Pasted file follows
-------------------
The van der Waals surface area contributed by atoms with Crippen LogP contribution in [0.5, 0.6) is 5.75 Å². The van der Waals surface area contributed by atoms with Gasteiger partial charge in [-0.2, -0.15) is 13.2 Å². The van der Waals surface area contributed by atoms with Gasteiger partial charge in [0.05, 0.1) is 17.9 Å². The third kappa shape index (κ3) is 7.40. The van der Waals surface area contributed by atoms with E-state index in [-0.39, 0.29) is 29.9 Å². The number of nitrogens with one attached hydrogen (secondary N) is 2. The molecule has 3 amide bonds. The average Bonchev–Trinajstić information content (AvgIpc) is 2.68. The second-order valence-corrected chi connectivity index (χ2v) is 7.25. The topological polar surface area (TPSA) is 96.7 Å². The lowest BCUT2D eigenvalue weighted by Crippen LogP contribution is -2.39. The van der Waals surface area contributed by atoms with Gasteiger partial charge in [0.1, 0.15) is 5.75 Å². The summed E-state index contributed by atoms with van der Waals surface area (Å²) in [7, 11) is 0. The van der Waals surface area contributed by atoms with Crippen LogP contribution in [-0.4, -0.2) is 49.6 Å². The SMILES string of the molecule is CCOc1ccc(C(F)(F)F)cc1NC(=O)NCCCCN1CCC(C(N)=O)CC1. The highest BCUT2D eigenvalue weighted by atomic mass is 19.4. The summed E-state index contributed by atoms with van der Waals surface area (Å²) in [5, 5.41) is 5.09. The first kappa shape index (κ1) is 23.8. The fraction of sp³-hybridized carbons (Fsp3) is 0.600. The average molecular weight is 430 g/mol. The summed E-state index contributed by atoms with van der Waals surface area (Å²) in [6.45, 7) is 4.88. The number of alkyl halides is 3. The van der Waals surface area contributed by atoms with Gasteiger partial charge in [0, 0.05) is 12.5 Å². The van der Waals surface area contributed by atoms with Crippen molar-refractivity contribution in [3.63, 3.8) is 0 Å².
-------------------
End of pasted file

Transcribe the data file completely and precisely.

The van der Waals surface area contributed by atoms with Crippen LogP contribution in [0.5, 0.6) is 5.75 Å². The van der Waals surface area contributed by atoms with Gasteiger partial charge in [-0.2, -0.15) is 13.2 Å². The van der Waals surface area contributed by atoms with Gasteiger partial charge in [0.05, 0.1) is 17.9 Å². The third kappa shape index (κ3) is 7.40. The van der Waals surface area contributed by atoms with E-state index in [-0.39, 0.29) is 29.9 Å². The number of nitrogens with one attached hydrogen (secondary N) is 2. The molecule has 3 amide bonds. The average Bonchev–Trinajstić information content (AvgIpc) is 2.68. The second-order valence-corrected chi connectivity index (χ2v) is 7.25. The topological polar surface area (TPSA) is 96.7 Å². The lowest BCUT2D eigenvalue weighted by Crippen LogP contribution is -2.39. The van der Waals surface area contributed by atoms with Gasteiger partial charge in [0.1, 0.15) is 5.75 Å². The summed E-state index contributed by atoms with van der Waals surface area (Å²) in [7, 11) is 0. The van der Waals surface area contributed by atoms with Crippen LogP contribution in [-0.4, -0.2) is 49.6 Å². The SMILES string of the molecule is CCOc1ccc(C(F)(F)F)cc1NC(=O)NCCCCN1CCC(C(N)=O)CC1. The highest BCUT2D eigenvalue weighted by atomic mass is 19.4. The summed E-state index contributed by atoms with van der Waals surface area (Å²) in [5, 5.41) is 5.09. The first kappa shape index (κ1) is 23.8. The fraction of sp³-hybridized carbons (Fsp3) is 0.600. The average molecular weight is 430 g/mol. The summed E-state index contributed by atoms with van der Waals surface area (Å²) in [6.45, 7) is 4.88. The number of alkyl halides is 3. The van der Waals surface area contributed by atoms with Gasteiger partial charge in [0, 0.05) is 12.5 Å². The van der Waals surface area contributed by atoms with Crippen molar-refractivity contribution in [3.63, 3.8) is 0 Å².